return (TArg2 argument2) =>
      {
        return func(argument1, argument2);
      };
    };
  }

Personally I think the lambda syntax is actually easier to read, but you should do what is the most clear for you and your team. In this new, updated version you can more clearly see that we are returning a closure that returns a closure that returns the result of our "func" method. So, the caller to our method will end up with a reference to the outermost closure.

So, now that we have succeeded in creating our curry method we have to ask ourselves, "do we really need it?" Instead of creating this curried method that generates all of our other methods, wouldn’t it just be easier to pass our initial value to the curry method and get back a partially applied method right away? And the answer in this case is, yes, it would be. To do this we are going to create a method called "PartiallyApply." Here is how we are going to use this method:

  Func<int, int, int> method = Multiply;
 
  //Create our partially applied method
  var doubler = method.PartiallyApply(2);
 
  int result1 = doubler(5);
  int result2 = doubler(10);

Essentially we are just turning it into one step. We are passing our value into the "PartiallyApply" method and we are getting back a method that can be called immediately to get a value. This method looks like this:

  public static Func<TArg2, TResult> 
    PartiallyApply<TArg1, TArg2, TResult>
    (this Func<TArg1, TArg2, TResult> func, TArg1 argument1)
  {
    return argument2 => func(argument1, argument2);
  }

Here we are just passing in a delegate and a single argument, then we call our delegate with the value of the argument we passed in and return a method that takes the additional argument. This is much easier to use than our Curry method, and so you may be wondering why we would need the currying to begin with. Well, it all starts to become apparent when you graduate beyond two parameters.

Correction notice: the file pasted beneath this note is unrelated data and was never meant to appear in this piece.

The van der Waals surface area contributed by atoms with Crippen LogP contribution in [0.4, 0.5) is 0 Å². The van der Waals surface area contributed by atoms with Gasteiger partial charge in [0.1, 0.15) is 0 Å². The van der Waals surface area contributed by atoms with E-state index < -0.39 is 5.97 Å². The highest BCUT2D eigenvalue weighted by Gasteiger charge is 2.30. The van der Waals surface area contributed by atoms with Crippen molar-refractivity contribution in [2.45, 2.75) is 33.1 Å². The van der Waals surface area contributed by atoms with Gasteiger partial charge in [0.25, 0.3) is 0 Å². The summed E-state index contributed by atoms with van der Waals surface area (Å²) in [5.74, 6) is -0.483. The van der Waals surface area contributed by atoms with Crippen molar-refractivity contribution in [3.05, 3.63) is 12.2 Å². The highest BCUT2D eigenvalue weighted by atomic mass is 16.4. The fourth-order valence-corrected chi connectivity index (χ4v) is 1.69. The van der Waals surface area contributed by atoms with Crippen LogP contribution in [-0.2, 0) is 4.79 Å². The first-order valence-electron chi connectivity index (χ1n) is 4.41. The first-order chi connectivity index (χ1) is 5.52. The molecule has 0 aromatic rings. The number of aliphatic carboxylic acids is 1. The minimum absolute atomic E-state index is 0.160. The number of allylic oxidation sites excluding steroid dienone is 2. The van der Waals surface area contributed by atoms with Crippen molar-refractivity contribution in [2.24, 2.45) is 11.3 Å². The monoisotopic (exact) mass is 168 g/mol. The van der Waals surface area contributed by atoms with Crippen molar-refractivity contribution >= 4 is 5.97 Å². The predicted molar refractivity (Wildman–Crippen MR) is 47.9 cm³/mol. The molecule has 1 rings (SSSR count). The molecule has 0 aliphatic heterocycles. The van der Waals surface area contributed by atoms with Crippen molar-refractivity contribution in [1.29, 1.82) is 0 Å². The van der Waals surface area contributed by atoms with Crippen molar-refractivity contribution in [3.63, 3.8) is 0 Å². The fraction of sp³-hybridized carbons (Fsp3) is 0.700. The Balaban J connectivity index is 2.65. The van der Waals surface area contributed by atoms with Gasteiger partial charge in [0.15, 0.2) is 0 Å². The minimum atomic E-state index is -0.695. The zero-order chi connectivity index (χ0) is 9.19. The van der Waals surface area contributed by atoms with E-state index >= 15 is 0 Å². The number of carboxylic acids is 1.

This post is starting to get a bit a bit long-winded, so I am going to go ahead and stop there. We have seen how currying and partial application work in two parameters, and so far they seem to be very similar only that the currying seems to involve this useless middle step. When we return with Part 9 we are going to move beyond two parameters and show you why currying and partial application really aren’t as alike as they may seem right now. So stay tuned!

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Comments (4)

  1. Perhaps I’m missing the significance of this. It’s definitely cool, but in a programming situation, why would you want to use this? It seems that this method of doing things just adds a few needless steps.

  2. Well, the partial application could certainly be used in a situation where you needed to build up a function call. Being that most of us are imperative programmers (probably for a good reason) we don’t think functionally. We don’t think, hmm, I could curry this method and then pass it into this method over here where it would fill the first parameter, then I could pass it over here where the second parameter would be filled and then I could pass it over here where it fills the third parameter and then sends the result back to me. Most likely we would create an object for this with some properties, pass that object around, and then call a method that computes some value.

    Most likely you will want to stick with imperative ways of doing things, it all goes back to my post "Don’t be clever." You want to do things in the most simple way, and a lot of this stuff certainly is not. Mostly though it is good to see things from both sides of the fence, otherwise how do we know that we are doing things in the best way?